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3/28/17    Home | Articles | Training | Instructor's Corner | Airplanes | Travelogues | PIREPS | For CFIs | ATPs | Pilot for Hire


Twin Comanche Best of Class Flagship Award
by Robert Thomason

My PA39, N701BT won the Best of Class award at the Annual Convention in Orlando in September. I thought I would share with our membership a little more about my airplane.

First, let me tell why I own a Twin Comanche. My previous airplane was a Mooney 201. This was one fine machine. Since most of my flying is by myself on business, I really appreciated its efficiency. Roy Lopresti had made the already fast airplane even faster with his ingenious aerodynamic improvements. I also owned part interest in a Bellanca Decathalon in which I flew aerobatics for fun. Then my first child was born. I decided it was time to stop flying upside down and take the two airplane engines I owned and put them on one airframe. I now had twin fever.

If Mooney made a twin, I would have bought one. Then it dawned on me---the Twin Comanche is what a Mooney twin would look like if there were one. Sleek and efficient. In fact, the Twin Comanche was one of my dream aiplanes as a child in the 1960's. But they had been out of production since 1972. Would it be possible to get one and put it in almost new condition---a 1992 Twin Comanche? To find out, I joined the ICS and attended the Annual Convention in San Antonio. I looked at the airplanes and talked to the owners extensively. I concluded that, yes a Twin Comanche could be made "new" at a reasonable price. I began my search for the right airplane.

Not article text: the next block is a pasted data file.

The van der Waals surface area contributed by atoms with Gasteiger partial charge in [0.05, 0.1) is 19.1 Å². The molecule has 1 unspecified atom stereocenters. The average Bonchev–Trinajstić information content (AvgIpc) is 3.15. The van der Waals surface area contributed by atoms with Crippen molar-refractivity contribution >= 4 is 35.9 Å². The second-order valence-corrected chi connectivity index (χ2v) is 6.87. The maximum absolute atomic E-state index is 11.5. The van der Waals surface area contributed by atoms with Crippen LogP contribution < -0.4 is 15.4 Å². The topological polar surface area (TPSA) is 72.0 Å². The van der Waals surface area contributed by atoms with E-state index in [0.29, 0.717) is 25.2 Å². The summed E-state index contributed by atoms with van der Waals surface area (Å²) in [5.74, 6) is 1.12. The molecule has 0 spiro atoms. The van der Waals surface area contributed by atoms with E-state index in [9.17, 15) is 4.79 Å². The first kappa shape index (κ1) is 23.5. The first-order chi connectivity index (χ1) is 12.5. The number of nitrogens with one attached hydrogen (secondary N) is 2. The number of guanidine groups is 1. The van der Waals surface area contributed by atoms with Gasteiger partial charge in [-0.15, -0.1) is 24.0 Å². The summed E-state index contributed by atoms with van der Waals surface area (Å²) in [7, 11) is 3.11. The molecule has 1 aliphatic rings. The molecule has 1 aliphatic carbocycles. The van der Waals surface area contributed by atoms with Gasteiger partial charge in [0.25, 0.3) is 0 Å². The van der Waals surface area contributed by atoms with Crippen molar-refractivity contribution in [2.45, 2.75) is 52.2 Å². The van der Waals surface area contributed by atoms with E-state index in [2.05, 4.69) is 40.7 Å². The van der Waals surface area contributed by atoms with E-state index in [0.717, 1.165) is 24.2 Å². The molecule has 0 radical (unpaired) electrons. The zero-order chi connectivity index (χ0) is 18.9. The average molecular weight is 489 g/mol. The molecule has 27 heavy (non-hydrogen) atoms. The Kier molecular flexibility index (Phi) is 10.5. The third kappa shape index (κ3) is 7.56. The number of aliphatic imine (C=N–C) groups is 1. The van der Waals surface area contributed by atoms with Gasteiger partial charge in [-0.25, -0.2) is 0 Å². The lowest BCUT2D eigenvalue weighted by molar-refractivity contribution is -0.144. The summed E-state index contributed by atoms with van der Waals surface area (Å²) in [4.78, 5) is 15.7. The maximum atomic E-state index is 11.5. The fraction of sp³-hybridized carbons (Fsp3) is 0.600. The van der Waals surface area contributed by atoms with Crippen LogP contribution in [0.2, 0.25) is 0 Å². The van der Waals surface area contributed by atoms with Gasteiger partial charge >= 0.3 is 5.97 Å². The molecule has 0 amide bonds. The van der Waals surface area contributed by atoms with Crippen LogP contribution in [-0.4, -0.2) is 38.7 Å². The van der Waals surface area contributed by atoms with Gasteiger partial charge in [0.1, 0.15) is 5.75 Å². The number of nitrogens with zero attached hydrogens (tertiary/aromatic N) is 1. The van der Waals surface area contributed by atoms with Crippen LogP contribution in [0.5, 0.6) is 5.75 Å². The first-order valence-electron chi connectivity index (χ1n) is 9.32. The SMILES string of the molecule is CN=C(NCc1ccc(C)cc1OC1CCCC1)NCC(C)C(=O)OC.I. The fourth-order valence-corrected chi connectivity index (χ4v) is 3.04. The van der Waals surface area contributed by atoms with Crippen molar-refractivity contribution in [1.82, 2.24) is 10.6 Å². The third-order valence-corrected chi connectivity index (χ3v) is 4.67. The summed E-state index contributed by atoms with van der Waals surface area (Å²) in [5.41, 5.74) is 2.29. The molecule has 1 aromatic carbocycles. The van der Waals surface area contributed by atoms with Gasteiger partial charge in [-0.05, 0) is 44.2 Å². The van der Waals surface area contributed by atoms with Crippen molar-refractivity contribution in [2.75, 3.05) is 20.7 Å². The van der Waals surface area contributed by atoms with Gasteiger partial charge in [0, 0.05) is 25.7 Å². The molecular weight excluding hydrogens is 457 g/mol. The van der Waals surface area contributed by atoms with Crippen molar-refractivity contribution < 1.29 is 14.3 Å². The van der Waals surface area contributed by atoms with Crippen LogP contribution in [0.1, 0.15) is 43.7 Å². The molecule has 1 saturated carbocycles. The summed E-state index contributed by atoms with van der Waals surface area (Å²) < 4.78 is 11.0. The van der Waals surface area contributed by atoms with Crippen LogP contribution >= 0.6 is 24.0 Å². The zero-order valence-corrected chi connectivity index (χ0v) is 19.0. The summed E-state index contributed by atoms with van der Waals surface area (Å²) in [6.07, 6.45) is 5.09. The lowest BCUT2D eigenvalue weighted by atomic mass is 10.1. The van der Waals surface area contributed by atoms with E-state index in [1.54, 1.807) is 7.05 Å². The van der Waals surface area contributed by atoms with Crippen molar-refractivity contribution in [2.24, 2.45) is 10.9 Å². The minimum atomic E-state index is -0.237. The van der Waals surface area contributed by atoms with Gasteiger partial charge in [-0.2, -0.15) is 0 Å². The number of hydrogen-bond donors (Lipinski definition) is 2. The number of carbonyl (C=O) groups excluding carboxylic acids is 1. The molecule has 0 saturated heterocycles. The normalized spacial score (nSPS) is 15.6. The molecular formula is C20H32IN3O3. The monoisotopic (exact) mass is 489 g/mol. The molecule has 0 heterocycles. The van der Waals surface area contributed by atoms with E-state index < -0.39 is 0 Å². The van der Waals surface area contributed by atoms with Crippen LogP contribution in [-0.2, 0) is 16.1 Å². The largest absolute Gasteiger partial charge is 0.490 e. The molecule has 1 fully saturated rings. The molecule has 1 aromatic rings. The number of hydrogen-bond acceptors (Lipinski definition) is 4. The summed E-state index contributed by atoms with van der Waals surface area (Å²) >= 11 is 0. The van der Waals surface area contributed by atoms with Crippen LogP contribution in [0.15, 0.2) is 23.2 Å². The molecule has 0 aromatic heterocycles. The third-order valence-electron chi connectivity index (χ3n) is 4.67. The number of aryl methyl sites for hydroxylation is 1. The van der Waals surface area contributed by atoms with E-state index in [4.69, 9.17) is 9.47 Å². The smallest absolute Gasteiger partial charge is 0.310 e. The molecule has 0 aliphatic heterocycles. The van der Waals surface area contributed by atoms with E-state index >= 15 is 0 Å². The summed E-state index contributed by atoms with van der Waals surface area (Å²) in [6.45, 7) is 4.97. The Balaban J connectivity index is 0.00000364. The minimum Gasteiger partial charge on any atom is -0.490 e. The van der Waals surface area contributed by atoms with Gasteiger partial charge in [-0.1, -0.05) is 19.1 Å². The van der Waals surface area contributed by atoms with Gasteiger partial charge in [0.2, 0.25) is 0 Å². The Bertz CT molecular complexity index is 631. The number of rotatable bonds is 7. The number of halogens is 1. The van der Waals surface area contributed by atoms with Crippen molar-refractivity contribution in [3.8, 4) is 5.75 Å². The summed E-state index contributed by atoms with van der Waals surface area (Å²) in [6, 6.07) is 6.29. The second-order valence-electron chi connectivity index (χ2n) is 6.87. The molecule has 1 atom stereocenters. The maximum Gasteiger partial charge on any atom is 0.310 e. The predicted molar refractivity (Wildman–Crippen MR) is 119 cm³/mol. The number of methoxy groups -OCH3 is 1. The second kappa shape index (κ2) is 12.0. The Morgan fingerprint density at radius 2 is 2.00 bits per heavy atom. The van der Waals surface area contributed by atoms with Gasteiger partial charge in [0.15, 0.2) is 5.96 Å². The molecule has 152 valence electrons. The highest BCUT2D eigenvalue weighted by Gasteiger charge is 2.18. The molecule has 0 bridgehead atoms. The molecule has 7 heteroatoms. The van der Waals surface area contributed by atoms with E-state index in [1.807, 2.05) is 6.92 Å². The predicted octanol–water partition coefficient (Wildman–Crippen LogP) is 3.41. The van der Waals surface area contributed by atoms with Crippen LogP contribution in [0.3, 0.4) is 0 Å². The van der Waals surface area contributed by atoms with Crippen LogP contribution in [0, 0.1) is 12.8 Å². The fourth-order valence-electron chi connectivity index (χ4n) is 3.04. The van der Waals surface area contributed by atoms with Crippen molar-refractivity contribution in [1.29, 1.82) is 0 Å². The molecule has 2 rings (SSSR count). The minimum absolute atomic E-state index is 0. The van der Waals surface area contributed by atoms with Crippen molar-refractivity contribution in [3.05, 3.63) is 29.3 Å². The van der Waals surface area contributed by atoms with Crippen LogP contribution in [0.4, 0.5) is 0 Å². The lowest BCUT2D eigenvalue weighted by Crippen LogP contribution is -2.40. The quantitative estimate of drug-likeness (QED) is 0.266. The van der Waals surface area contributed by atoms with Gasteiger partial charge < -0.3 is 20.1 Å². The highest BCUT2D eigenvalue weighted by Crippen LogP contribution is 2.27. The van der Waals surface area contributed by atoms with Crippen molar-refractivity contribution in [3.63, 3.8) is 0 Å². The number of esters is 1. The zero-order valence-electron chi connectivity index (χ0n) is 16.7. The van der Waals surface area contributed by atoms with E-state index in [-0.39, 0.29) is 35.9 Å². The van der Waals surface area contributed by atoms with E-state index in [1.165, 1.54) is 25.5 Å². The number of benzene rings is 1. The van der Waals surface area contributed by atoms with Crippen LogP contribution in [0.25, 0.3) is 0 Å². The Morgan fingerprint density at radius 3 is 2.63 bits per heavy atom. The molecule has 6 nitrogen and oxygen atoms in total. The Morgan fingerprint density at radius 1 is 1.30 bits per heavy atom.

Finding the One

From past airplane experience, I have learned that it is best to buy an airplane as close to the condition you want it in terms of engine condition and avionics. Cosmetics (paint and interior) are the cheapest items and the ones that are most individualized anyway. So I began a search for a PA39 or C model, with less than 2500TT and low to mid time engines. I did not want Turbos. To me the advantages don't outway the reduced engine life and increased maintenance costs.

Another lesson I've learned in buying airplanes is that patience pays off. My search took over a year. I sent out letters to every registered C model and 39 owner in the coutry. What I was looking for was somebody's 'pet' airplane. The kind you see in the Flagship competition. As I talked to some of the owners of these airplanes, I realized that people rarely part with them. However many of them were owned by people in their 60's and 70's and they would have to quit flying sometime so I was prepared to wait. I looked at a lot of airplanes in the interim but none measured up.

Then I got a phone call from a gentleman in Michigan. He had gotten my letter earlier in the year. He thought he might be losing his medical soon and he might be willing to sell his airplane. He described it to me and I knew it was the one I wanted. A 1970 PA39 with 2200TT and 500 hrs. on the engines since major by Firewall Forward. The panel had been updated with King Silver Crown, NorthStar Loran and Argus Moving Map. Complete logs and no damage history. Yup, this was the one.